Working With Visual Studio

    This section shows you how to work with an Umbraco Cloud site setup in Visual Studio using the approach outlined in "Visual Studio". If you haven't already setup your Umbraco Cloud site in a Visual Studio solution then please refer to the "Visual Studio" setup page.

    Getting started

    As mentioned in the previous section about the Visual Studio setup, using the recommended approach, you will start with two Projects in Visual Studio - A project called *.Web with the Umbraco site (from Umbraco Cloud) configured as a Website project, and a project called *.Core configured as a class library for all of your code.

    So what goes where?

    Anything that is used within Umbraco like plugins and configuration should by default be placed in the *.Web project. Here is a list of other elements that you want to place in the Website project:

    • Website assets like css, javascript and related images
    • Views, Partial Views and Partial View Macro
    • Configuration (web.config and all the umbraco specific or related config files)
    • Usercontrol ascx-files
    • Plugins (typically located in App_Plugins)
    • Meta data (the files that Umbraco Deploy serializes to disk for Document Types, Data Types, Media Types, Member Types, Member Groups, Templates and currently also Dictionary Items)

    Media files will also be placed under the *.Web folder and you will be able to see these through Visual Studio, because a Website projects shows all files on disk by default. Media files from the /media/ folder should not be committed to the git repository, but more on that in the next section about 'What should be committed'.

    We recommend placing all your code in the *.Core project (instead of, for example, using App_Code for that). This includes, but is not limited to:

    • Controllers for MVC, Web Api
    • Controllers for Umbraco Plugins, Surface, API
    • Models and ViewModels
    • Data Access (the *.Core project references Umbraco so you can use the Umbraco datalayer as needed)
    • Extensions methods

    You can of course add additional projects to the Visual Studio solution when needed. The only thing you must remember is to add that new project as a dependency to the *.Web project, so the assembly output is copied to the website's bin folder.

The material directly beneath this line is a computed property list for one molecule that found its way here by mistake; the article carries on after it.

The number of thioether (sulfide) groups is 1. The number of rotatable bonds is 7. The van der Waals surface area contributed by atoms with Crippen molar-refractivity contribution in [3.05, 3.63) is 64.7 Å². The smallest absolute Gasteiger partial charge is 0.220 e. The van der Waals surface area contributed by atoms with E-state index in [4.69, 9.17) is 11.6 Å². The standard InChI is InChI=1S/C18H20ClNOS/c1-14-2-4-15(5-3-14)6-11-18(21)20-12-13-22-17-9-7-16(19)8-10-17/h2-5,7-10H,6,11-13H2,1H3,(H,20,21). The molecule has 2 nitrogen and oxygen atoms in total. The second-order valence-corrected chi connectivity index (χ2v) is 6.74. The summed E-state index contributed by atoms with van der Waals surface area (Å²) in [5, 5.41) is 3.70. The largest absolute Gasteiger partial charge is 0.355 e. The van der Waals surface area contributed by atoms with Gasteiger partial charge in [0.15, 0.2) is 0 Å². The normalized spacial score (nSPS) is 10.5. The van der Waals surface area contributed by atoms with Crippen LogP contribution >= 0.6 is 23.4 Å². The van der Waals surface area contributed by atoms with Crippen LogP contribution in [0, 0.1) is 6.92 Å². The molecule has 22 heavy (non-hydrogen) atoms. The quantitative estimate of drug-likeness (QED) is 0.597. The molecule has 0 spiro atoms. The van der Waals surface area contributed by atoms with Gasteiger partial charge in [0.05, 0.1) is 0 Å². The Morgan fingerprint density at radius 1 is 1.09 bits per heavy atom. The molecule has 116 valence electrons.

Once you have added a new project to the solution right-click on the solution in Visual Studio and select "Properties". This brings up the Solution Property Pane where you can select dependencies as shown below:

    Git - what should be committed

    When working with this solution setup its important to remember that you have one git repository for your source code, and one within the *.Web folder for committing and deploying your changes to Umbraco Cloud.

    The cloned git repository from Umbraco Cloud comes with its own .gitignore so files that should NOT be committed are already handled. As a rule of thumb all files that are required to run the Umbraco site should be committed to the git repository in the *.Web folder and deployed to Umbraco Cloud. This includes assemblies (*.dll). Please note that its especially important to commit the files under the *.Web/data/ folder as these files are the serialized versions of the meta data (Document Types, Data Types, Media Types, Member Types, Member Groups, Templates and currently also Dictionary Items) for the site.

    For the *.Core part of the solution as well as the solution file and default .gitignore file you commit that to the source code repository. You should ideally set a remote for this git repository to your own git host like Github, Bitbucket or Visual Studio Team Services.

    These are the files and folders you typically want to commit in your own source code repository:

    • The project and code files in *.Core
    • The solution file *.sln
    • .gitignore
    • UaaSClone.cmd (used for re-establishing the *.Web folder with the git repository from Umbraco Cloud)

    Setup for new team members

    When you are working in a team you will have additional people that will use this same setup, but they will only clone your source code repository from your Github, Bitbucket or Visual Studio Team Services account. In doing so they will, by default, not get the *.Web folder and the umbraco site, because that part is not contained within the source code repository. So to make it easy to get up and running we added a UaaSClone.cmd, which can be run after cloning the source code repository. Running this command line tool will clone the Umbraco Cloud repository to the right folder, so the Visual Studio setup remains valid.

    Working with NuGet

    Some Umbraco packages are available on NuGet and you can install NuGet packages into the *.Web project to add functionality to your site. Remember, this is just a normal Visual Studio solution so you can work with NuGet packages exactly like you're used to, install them in the project where you need them. Make sure that you should always install any NuGet packages you need in the *.Web project in order for them to work in your website and deploy to your other environments.

    For example, if you need to program something in your *.Core project and you depend on a NuGet package for the code you're writing, you should install that NuGet package in both:

    • Install it in *.Core so you can write the code you need against the library you working with (obtained from NuGet)
    • Also install it in *.Web so that the library files also end up in your website and your compiled code works there as well